Primary care in Greece

In Greece, primary care is provided mostly through the National Health System (NHS) with approximately 200 rural and semi-urban primary care centers and 1,000 rural health posts, and the Social Security Foundation (IKA) with approximately 250 urban facilities of its own. Other primary care providers are the outpatient departments of NHS public hospitals for the urban population, other insurance funds, the private sector, local authorities and city health departments. Interestingly, improvement of primary care has been in the agenda of health reform attempts in Greece over the past 25 years.

Planning and staffing of NHS primary care centers is based on a combination of population-, demographic-, economic- and geographic-based criteria. These units provide preventive, curative and rehabilitation services to people living in their service areas, and to visitors as well. They are staffed with salaried GPs and internists, nurses, lab technologists and assistants and other health and administrative personnel. Rural posts are staffed with one physician, usually a GP. NHS primary care centers are mainly tax-financed and their budgets are linked to staff numbers and other inputs.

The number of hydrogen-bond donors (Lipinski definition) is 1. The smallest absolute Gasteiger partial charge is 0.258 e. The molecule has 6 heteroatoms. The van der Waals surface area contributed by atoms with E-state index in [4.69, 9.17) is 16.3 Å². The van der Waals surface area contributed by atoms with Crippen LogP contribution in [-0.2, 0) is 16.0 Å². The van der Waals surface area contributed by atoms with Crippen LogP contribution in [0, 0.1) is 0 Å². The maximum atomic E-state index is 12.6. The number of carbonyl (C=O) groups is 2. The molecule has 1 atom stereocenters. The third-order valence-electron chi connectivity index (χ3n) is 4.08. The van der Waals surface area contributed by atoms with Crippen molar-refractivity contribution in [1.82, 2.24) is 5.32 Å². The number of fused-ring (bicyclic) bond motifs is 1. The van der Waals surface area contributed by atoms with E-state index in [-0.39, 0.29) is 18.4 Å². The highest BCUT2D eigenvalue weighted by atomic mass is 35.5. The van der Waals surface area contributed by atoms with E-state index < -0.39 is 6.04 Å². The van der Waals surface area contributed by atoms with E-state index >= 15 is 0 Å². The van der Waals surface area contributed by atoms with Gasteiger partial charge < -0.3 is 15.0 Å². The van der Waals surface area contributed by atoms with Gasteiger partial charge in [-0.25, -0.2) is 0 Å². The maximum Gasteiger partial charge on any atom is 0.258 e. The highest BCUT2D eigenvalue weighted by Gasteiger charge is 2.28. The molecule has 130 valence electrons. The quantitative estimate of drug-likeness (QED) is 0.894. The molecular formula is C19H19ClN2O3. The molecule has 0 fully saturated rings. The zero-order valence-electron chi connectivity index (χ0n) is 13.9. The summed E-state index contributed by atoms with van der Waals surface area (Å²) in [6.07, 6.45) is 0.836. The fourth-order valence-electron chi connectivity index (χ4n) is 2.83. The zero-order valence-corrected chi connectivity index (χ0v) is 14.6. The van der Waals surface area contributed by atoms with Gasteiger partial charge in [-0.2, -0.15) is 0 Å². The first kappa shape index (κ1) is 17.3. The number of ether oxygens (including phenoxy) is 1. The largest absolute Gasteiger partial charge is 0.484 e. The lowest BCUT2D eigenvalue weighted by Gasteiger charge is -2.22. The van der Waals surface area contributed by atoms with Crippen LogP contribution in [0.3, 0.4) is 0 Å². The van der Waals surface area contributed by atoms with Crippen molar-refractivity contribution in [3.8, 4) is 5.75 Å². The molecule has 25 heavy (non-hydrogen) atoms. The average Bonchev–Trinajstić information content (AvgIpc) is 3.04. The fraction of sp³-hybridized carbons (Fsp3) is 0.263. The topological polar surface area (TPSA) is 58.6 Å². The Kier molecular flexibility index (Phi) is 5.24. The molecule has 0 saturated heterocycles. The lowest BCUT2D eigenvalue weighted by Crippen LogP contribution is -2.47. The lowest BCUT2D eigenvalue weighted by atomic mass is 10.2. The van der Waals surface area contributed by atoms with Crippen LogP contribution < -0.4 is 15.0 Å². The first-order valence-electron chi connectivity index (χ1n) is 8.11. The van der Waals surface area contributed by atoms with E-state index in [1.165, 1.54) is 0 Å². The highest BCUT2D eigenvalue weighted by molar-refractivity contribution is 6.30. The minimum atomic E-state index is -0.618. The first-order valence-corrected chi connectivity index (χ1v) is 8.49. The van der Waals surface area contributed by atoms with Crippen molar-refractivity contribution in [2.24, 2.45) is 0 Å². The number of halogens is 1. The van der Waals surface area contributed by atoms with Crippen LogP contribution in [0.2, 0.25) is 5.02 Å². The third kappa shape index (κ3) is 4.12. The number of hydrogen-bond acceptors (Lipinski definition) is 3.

These NHS centers have partially fulfilled their objectives by increasing access to primary care and reducing the flow of rural patients to urban hospital outpatient departments. However, due to staffing, financial and organizational problems, they have been yet unable to develop their own policies and their performance has not attained expected standards [13]. Moreover, they are in a monopolistic position, particularly in remote areas and islands, and this weakens cost minimization and performance improvement incentives.